Football

Euro 2020 postponed by a year in wake of Coronavirus outbreak

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Another much-anticipated sporting event was postponed last week after UEFA decided to push back Euro 2020 to the summer of 2021 due to the ongoing Coronavirus pandemic.

After much deliberation from the governing authorities in football, the decision has now been made with domestic football taking priority in the hope that the 2020/21 season can finish in all leagues across Europe.

Euro 2020 was due to be staged across the continent, with a festival of football to be celebrated. However, it looks as though the right and sensible decision has been made.

Euro 2020 was scheduled to take place in 12 cities across Europe from 12th June to 12th July 2020. The proposed new dates are 11th June to 11th July 2021.

How was Euro 2020 taking shape?

With the start of the tournament just 11 weeks away, things were falling into place. The draws had been made and stadiums and cities were making their final preparations for the tournament.

The groups are as follows:

  • Group A – Turkey, Wales, Italy, Switzerland.
  • Group B – Denmark, Finland, Belgium, Russia.
  • Group C – Netherlands, Ukraine, Austria and either Georgia, North Macedonia, Belarus or Kosovo.
  • Group D – England, Croatia, Czech Republic and either Scotland, Israel, Norway or Serbia.
  • Group E – Spain, Sweden, Poland and either Slovakia, Northern Ireland, Republic of Ireland or Bosnia.
  • Group F – Portugal, France, Germany or Iceland, Bulgaria or Hungary.

With the groups already set in stone, as well as the play-offs, that part of the tournament is likely to remain untouched.

What does this mean for football?

There is still uncertainty over whether the domestic football season will be finished at all this year but all the top leagues in Europe are hoping to get everything finalised ahead of August, when the next campaign is set to begin.

If the season can finish in June or July, there may be an option for the following season to start a couple of weeks later. However, due to the Euros now being held next summer, there could be real congestion in the fixture list.

The worry is for the governing bodies is that this season can’t be finished due to the outbreak. That could mean two things:-

  • This season is completely null and void. That would certainly frustrate the likes of Liverpool, who are 25 points clear in the Premier League with nine games remaining. Also Championship clubs such as Leeds and West Brom would not be promoted but relegation threatened sides in the Premier League such as Norwich and Aston Villa would have a “stay of execution”.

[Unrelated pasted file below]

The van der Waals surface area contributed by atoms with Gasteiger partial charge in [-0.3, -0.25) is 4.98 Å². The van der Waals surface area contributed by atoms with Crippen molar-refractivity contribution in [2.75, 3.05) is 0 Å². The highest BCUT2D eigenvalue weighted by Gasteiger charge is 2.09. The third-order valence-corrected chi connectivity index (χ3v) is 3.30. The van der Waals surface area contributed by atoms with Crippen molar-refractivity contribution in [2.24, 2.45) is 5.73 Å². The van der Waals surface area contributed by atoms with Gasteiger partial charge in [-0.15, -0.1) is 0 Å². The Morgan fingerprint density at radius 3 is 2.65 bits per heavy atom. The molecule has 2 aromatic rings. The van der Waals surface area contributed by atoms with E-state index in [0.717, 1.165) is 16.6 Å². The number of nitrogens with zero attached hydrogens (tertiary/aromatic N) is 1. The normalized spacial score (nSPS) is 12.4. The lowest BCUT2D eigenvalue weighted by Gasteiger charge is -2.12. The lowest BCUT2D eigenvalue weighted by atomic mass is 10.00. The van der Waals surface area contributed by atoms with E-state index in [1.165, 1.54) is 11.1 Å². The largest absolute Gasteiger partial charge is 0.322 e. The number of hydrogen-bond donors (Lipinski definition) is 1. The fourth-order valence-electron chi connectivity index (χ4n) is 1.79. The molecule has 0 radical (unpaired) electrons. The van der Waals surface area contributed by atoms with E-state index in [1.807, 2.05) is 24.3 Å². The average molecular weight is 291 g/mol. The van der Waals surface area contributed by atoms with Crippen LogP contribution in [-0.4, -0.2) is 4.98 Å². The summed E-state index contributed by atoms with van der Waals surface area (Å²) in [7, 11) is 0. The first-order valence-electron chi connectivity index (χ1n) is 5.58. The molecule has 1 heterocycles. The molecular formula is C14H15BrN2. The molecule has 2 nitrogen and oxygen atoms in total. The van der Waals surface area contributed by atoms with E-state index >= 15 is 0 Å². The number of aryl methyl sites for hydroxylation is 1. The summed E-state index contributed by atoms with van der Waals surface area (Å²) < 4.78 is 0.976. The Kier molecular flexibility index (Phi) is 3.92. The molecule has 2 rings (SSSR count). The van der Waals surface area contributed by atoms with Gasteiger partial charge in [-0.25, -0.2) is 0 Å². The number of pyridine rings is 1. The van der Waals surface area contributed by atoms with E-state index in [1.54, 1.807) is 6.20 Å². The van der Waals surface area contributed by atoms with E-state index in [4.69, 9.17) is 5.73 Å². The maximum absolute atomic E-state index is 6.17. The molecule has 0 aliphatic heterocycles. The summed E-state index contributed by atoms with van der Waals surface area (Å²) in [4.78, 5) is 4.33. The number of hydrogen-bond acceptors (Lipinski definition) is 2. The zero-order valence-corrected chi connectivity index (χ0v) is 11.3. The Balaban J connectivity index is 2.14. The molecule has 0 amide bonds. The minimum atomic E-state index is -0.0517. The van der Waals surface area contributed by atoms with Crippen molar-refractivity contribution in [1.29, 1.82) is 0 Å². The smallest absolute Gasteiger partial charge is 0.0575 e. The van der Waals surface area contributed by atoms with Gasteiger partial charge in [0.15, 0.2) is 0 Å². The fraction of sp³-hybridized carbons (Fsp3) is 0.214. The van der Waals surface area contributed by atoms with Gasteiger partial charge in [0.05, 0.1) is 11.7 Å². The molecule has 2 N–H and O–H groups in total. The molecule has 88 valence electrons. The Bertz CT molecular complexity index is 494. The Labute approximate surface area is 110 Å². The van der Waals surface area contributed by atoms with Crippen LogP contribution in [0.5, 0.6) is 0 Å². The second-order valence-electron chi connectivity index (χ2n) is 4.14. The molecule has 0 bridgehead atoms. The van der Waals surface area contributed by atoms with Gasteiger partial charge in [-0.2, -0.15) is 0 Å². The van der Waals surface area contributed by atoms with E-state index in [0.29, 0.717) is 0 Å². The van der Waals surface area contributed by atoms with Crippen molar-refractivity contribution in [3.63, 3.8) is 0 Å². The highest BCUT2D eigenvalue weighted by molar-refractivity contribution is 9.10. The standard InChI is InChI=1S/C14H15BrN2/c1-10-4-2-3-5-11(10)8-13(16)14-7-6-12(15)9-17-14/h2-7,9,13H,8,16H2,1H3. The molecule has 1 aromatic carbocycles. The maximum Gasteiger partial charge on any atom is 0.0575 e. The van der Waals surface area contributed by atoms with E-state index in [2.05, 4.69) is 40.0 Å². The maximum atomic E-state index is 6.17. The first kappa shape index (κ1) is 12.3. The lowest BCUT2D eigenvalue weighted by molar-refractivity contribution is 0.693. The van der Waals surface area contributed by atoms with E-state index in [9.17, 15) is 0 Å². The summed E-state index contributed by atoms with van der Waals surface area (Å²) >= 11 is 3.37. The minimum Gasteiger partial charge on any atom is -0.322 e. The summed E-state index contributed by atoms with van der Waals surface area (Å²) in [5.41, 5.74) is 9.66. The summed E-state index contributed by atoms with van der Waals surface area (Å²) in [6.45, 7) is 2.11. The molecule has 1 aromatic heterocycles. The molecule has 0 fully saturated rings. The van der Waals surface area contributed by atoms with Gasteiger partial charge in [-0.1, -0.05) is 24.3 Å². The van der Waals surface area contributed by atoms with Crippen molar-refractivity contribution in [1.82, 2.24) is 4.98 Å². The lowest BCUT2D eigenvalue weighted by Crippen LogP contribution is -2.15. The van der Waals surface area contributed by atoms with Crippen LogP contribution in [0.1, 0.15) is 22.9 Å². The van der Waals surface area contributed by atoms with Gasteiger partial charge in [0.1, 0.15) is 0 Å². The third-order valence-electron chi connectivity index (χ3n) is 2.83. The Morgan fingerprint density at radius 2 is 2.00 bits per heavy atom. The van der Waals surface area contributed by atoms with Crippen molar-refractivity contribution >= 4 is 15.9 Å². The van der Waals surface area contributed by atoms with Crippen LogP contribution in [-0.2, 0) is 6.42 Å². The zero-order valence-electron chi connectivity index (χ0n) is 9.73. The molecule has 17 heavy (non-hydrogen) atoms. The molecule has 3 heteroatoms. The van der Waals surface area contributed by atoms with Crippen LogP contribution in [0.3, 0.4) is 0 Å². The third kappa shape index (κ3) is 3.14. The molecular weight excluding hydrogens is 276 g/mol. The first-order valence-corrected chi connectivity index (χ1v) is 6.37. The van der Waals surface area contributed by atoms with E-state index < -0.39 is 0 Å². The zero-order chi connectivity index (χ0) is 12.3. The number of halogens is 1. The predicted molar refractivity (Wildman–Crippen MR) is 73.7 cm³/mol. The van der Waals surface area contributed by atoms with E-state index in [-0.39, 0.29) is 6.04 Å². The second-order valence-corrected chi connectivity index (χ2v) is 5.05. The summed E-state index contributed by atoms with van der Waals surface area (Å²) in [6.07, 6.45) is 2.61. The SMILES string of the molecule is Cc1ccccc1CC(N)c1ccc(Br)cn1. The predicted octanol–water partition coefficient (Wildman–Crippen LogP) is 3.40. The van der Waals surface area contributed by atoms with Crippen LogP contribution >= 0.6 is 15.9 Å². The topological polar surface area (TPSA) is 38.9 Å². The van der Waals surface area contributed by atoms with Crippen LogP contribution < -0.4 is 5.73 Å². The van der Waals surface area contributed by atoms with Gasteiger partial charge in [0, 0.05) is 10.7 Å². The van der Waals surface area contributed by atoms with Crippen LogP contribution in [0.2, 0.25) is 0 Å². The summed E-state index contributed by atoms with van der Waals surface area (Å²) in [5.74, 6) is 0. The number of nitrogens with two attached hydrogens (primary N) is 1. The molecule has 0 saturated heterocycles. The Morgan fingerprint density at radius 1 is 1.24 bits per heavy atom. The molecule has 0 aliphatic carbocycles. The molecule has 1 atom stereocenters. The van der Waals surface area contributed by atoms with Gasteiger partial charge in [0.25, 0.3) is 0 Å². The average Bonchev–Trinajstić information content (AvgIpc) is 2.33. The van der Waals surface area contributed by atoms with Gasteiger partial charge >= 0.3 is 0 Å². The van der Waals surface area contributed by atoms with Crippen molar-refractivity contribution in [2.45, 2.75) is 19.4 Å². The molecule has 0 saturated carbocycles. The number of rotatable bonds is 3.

• UEFA may decide that they want all leagues to finish but if the Coronavirus pandemic is still here in August, then that could seriously encroach on next season, putting the European Championships in 2021 into doubt if they decide they want a full campaign for 2021/22. With the World Cup scheduled for 2022, that means the Euros may not be until 2024.

However, the latter is the worst case scenario and it looks as though UEFA are still confident of finishing the domestic season across Europe this summer.

What does this mean for England?

Euro 2020 was set to be England’s time to shine. Having performed brilliantly at the World Cup in 2018, where they reached the semi-finals, Gareth Southgate’s men were one of the favourites to win the competition and win a first major international tournament since 1966.

However, with the news that the Euros are to be pushed back to 2021, is that an advantage or disadvantage for Southgate’s side?

With captain Harry Kane and Marcus Rashford on the sidelines for the remainder of the domestic season, they both would have been battling to get back to full fitness ahead of the tournament.

There was also a question mark over the goalkeeping situation. Current number one Jordan Pickford has seen his form nosedive this term and the alternatives are really inexperienced at the top level.

With the tournament now moved, Southgate will be hoping his key men can keep fit and remain in form next season ahead of the summer of 2021. The goalkeeping situation could also be much clearer for Southgate to address.

Obviously, everybody’s health is paramount in a situation like this and the frustration of these footballing nations that they can’t play the beautiful game this summer will be tempered by the news around the world.

Stay safe everyone!